Dragon Temple Trilogy

Recently, I’ve been reading books one and two of the Dragon Temple Trilogy by Janine Cross. This series has generated a lot of negative feedback from other bloggers. The funny thing is that some of them openly admit never having read the books at all, whilst others make absurd statements about what is supposed to happen in the story, so conclude yourself whether there is anything to read out of those “reviews”.

Scan of the book cover of Touched by Venom Scan of the book cover of Shadowed by Wings Scan of the book cover of Forged by Fire

The heroine of our story, Zarq, grows up in a society where women are treated as inferior to men and even sold into prostitution on a common basis. Dragons are as common in this world as maybe horses in our reality. And althought the dragons are being worshipped as divine beings, they suffer a fate no better than the women, the vast majority being crippled by amputating their wings as hatchlings, only to be used as laying hens or working slaves.

Now what caused some people to bash this novel is the slight act of (consensual) bestiality taking place between a group of women, including our heroine, and a dragon. I said slight, because the physical side of it merely involves a hallucinogenic poison on the tongues of dragons and a creative way employed by the women to absorb it into their bodies. It is tastefully written, not overdone and to say the truth, I liked it.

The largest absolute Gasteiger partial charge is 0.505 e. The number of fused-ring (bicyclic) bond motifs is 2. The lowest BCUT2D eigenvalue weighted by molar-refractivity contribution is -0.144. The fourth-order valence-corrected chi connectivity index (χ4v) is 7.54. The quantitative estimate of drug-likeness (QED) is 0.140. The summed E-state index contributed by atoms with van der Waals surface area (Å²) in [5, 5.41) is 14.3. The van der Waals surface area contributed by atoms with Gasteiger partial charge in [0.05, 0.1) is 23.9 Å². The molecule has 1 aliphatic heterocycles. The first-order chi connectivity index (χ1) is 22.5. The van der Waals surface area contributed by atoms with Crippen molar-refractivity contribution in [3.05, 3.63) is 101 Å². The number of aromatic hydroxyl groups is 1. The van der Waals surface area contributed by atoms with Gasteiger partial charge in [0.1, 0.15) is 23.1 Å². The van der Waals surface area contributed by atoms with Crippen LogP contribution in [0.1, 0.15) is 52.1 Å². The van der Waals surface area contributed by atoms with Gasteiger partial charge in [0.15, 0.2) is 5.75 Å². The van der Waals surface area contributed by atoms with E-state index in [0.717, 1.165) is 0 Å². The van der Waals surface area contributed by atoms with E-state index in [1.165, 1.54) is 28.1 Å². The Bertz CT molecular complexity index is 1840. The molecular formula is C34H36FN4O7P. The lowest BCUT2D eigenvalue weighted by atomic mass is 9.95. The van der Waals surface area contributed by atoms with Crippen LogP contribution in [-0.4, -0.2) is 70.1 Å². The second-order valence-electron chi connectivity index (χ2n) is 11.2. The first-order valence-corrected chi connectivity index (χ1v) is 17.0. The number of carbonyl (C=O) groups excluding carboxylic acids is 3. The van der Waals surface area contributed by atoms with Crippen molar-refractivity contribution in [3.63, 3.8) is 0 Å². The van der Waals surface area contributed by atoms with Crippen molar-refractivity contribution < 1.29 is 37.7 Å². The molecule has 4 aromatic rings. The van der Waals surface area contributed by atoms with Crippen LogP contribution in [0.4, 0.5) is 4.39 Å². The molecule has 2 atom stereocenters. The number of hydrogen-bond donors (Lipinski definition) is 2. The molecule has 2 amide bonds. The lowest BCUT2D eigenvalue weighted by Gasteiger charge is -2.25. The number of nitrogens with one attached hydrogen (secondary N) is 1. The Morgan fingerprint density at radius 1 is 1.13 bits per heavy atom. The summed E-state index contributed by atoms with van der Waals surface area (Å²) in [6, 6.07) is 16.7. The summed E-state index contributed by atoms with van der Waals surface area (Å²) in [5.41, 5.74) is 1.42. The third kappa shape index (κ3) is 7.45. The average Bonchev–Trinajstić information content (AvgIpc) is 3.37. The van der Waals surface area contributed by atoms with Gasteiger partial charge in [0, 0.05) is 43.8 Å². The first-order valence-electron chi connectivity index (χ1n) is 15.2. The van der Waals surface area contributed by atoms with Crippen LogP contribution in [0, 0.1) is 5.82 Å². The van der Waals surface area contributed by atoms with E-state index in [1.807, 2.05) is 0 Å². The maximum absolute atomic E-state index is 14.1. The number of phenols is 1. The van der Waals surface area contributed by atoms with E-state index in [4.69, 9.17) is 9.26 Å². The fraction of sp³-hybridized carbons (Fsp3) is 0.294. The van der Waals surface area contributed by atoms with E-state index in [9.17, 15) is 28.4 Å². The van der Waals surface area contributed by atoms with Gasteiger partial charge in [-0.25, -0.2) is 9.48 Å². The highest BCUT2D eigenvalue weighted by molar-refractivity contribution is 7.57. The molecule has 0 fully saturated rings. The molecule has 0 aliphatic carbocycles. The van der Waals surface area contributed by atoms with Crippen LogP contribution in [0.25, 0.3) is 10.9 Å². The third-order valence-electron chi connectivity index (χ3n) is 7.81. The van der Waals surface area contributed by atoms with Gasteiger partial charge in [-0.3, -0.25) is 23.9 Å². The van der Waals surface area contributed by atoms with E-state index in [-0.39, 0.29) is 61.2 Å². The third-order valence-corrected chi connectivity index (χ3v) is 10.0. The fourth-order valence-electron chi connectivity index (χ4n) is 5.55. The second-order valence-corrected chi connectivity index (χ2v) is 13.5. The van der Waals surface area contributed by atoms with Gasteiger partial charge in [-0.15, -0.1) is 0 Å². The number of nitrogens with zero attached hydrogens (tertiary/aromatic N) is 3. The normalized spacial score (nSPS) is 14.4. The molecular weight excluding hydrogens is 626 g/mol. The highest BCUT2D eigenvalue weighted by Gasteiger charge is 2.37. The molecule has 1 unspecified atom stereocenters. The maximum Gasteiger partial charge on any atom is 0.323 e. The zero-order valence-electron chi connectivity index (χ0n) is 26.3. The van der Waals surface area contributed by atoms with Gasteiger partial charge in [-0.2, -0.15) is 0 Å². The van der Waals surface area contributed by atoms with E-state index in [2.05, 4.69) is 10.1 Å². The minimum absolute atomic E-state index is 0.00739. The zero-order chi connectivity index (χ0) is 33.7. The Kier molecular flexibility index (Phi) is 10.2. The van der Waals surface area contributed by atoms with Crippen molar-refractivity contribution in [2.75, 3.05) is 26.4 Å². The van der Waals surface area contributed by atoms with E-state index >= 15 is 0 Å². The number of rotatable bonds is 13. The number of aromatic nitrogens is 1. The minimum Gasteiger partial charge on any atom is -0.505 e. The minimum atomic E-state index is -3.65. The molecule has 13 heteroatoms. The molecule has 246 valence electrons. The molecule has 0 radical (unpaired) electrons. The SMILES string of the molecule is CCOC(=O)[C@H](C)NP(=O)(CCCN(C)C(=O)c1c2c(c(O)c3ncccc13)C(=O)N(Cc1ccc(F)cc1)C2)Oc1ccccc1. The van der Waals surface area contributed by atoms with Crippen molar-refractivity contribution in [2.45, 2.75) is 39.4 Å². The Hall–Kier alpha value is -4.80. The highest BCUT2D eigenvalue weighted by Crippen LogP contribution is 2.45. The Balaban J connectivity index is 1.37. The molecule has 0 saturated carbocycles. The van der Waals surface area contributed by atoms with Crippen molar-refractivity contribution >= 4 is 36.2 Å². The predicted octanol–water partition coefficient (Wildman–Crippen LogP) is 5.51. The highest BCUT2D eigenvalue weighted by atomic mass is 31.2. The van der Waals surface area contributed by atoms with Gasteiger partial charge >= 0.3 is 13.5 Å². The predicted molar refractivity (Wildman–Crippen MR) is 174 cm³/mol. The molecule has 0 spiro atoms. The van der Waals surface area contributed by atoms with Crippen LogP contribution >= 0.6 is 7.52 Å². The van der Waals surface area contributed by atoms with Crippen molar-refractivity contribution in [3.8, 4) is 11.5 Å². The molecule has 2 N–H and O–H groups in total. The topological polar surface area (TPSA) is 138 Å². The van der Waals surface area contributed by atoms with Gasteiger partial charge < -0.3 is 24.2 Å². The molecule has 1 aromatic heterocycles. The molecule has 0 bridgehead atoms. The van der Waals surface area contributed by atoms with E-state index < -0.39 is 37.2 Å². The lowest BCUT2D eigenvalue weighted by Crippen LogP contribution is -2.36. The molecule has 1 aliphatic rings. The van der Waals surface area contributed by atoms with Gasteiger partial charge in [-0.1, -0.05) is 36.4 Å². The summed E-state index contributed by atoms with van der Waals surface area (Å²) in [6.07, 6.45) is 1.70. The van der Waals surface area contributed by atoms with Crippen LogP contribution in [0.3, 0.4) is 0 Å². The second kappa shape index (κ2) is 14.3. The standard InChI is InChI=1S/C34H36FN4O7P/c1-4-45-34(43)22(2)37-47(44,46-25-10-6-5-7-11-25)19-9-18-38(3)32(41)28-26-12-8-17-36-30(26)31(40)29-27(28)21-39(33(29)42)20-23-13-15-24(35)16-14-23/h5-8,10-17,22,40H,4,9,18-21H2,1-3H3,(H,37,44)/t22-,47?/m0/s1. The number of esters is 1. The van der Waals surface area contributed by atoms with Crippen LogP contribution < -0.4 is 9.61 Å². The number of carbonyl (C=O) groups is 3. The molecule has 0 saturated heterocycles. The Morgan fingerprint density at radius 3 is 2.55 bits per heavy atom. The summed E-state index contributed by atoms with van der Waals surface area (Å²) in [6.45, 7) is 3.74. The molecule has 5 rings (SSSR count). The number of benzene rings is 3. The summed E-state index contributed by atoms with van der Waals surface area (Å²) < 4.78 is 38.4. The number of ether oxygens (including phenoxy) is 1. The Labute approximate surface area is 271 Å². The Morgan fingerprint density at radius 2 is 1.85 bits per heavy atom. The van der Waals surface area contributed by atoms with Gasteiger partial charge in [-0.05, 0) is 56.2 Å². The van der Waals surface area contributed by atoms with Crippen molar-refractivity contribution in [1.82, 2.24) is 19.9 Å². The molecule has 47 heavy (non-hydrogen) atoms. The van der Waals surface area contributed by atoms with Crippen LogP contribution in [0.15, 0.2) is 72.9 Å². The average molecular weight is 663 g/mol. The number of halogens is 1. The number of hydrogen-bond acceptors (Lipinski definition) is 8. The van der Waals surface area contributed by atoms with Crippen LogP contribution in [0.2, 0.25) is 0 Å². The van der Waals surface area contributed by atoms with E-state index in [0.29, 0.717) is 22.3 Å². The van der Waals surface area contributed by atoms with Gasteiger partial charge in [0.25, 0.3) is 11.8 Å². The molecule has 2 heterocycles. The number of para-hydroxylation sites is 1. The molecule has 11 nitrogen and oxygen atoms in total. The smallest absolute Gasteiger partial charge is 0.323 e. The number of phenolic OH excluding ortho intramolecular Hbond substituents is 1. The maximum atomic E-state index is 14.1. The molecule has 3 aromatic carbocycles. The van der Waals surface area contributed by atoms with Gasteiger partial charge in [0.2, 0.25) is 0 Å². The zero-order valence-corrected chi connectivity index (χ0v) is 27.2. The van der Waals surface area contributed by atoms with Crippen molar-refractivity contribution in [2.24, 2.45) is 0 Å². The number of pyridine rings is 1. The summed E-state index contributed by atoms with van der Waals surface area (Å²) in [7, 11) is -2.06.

It should be clear by now that Janine Cross had the guts to touch topics that are hard to digest for most people given their social conditioning. Still, the Dragon Temple Trilogy should be considered a fascinating and unsettling novel in the first place. And only in the second place is it adult material.

I have yet to finish reading through the second book but I’m glad the author, being active on the internet herself, didn’t take the criticism about the first book to heart and continued writing on this novel.

As far as criticism goes, I think neither the first nor the second book really develop much pressure, urging the reader to continue reading till late in the night. The heroine is utterly powerless and the realism of this work makes that fact all the more oppressive. If you are watching hollywood movies and listening to pop music, this is not for you.

Check out Liz Hentry’s page for a complete and informative review of these books!

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